In a stunning development that short-circuited a debate that was shaping the midterm elections in a competitive state, the Arizona Supreme Court struck down a November ballot initiative designed to increase taxes on the wealthiest citizens and devote the proceeds ($690 million annually) to public education. The initiative, killed on highly technical grounds, was the product of the teacher protests and strikes in the spring, and basically offered a specific revenue source for funding promises that were made by Republican governor Doug Ducey and state legislators to end the teachers’ strike.
As the Arizona Republic describes it, Proposition 207 (better known as the Invest in Education Act) was reasonably simple:
Prop. 207 would have raised income-tax rates by 3.46 percentage points to 8 percent on individuals who earn more than $250,000 or households that earn more than $500,000. It also would have raised individual rates by 4.46 percentage points to 9 percent for individuals who earn more than $500,000 and households that earn more than $1 million.
The rationale for the initiative was even clearer, as the New York Times observed:
Proponents of the tax initiative said it would have secured the funds necessary to raise teacher salaries 20 percent by 2020 — a promise the governor has made — and would have provided more money for school support staff raises, full-day kindergarten and other needs.
But the details of the initiative spelled out future tax rates in a way that seemed to ignore a recent move by the state to index tax rates for inflation, and a majority of the Court (the exact vote is not yet known) seized on that to suggest that it was misleading — along with the use of the word percent rather than percentage point to describe the boost in tax rates.
Considering the rare, massive attention the initiative was already receiving and would continue to receive until Election Day, the odds of a significant number of voters misunderstanding it was limited, to say the least. And supporters of Proposition 207 concluded a partisan fix was in:
David Lujan, treasurer for the Prop. 207 campaign, told The Arizona Republic that the measure’s disqualification is “completely unprecedented” and is “reversing the work of thousands of people in Arizona who collected signatures to put it on the ballot.”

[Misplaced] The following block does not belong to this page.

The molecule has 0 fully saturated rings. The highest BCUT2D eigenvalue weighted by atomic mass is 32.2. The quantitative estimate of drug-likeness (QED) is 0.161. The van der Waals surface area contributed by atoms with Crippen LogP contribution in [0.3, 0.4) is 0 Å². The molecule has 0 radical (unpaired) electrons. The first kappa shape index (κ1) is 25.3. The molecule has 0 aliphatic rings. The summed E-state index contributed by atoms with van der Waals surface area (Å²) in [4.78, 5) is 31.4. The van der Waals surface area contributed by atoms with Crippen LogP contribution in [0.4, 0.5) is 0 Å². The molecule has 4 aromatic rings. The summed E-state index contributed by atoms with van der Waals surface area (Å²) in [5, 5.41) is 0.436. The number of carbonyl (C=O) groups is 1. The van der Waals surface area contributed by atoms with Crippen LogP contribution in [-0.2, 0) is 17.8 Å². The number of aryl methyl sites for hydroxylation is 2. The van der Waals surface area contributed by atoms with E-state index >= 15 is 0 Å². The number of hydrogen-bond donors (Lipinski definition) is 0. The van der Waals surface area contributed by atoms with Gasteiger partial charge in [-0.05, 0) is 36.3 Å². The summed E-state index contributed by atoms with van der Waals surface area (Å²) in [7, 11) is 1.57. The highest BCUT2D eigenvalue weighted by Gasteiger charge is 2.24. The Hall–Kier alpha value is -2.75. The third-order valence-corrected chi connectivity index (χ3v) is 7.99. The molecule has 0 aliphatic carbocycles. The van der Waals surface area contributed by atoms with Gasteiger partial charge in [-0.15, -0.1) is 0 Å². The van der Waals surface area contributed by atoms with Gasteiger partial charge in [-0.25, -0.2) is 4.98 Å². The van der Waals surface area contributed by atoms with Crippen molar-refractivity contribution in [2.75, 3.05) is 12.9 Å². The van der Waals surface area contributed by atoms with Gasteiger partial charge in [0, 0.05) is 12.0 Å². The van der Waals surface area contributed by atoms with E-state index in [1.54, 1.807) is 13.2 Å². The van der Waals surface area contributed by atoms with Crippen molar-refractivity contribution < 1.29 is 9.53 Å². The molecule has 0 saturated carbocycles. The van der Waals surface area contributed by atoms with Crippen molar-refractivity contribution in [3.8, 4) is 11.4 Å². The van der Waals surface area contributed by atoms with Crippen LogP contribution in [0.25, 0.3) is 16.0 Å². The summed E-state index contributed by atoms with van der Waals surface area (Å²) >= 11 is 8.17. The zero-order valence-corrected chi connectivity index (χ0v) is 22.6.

Most Republicans and business groups are hailing the decision as keeping Arizona voters from doing something that would have alienated business investments in the state. Much of the discussion seemed to assume that Proposition 207 was headed for victory. A June poll showed that 65 percent of Arizonans, including 43 percent of Republicans, favored the idea.
An added factor in the reaction to the decision is that GOP-controlled legislature recently gave Ducey the power to expand the size of the Supreme Court from five to seven judges, giving him two additional appointments. His general-election opponent, education professor David Garcia (who registered a solid primary win earlier this week), said “Ducey had ‘stacked’ the state’s highest court, leading it to shoot down Prop. 207.” State election campaigns were already going to focus heavily on education policy and spending. The Court’s action will make that focus even more intense.
There remains a second high-profile education initiative on the Arizona ballot, Proposition 305, aimed at stopping enactment of a bill expanding eligibility for the state’s Empowerment Scholarship Accounts (basically school vouchers going directly to parents) from students with disabilities to everyone. As I explained recently, this is a big deal nationally:
The new law caps the number of ESA beneficiaries, but firmly plants the idea that parents can and should directly receive education funding and make a largely unconditional decision about where to spend it, at the expense of public schools. It’s the most aggressive step any state has taken to extend the national GOP’s efforts (strongly supported by Education Secretary Betsy DeVos) to bypass schools with “backpack” funding that can follow kids wherever their parents choose to send them. The virtually complete lack of accountability for the educational results these private school (and homeschool) subsidies produce is another crucial feature of Arizona’s system.
The silver lining for education advocates in the Supreme Court’s action on Proposition 207 is that the voucher initiative may now get the attention it deserves. And in general, education will be on the ballot in this pivotal state from top to bottom.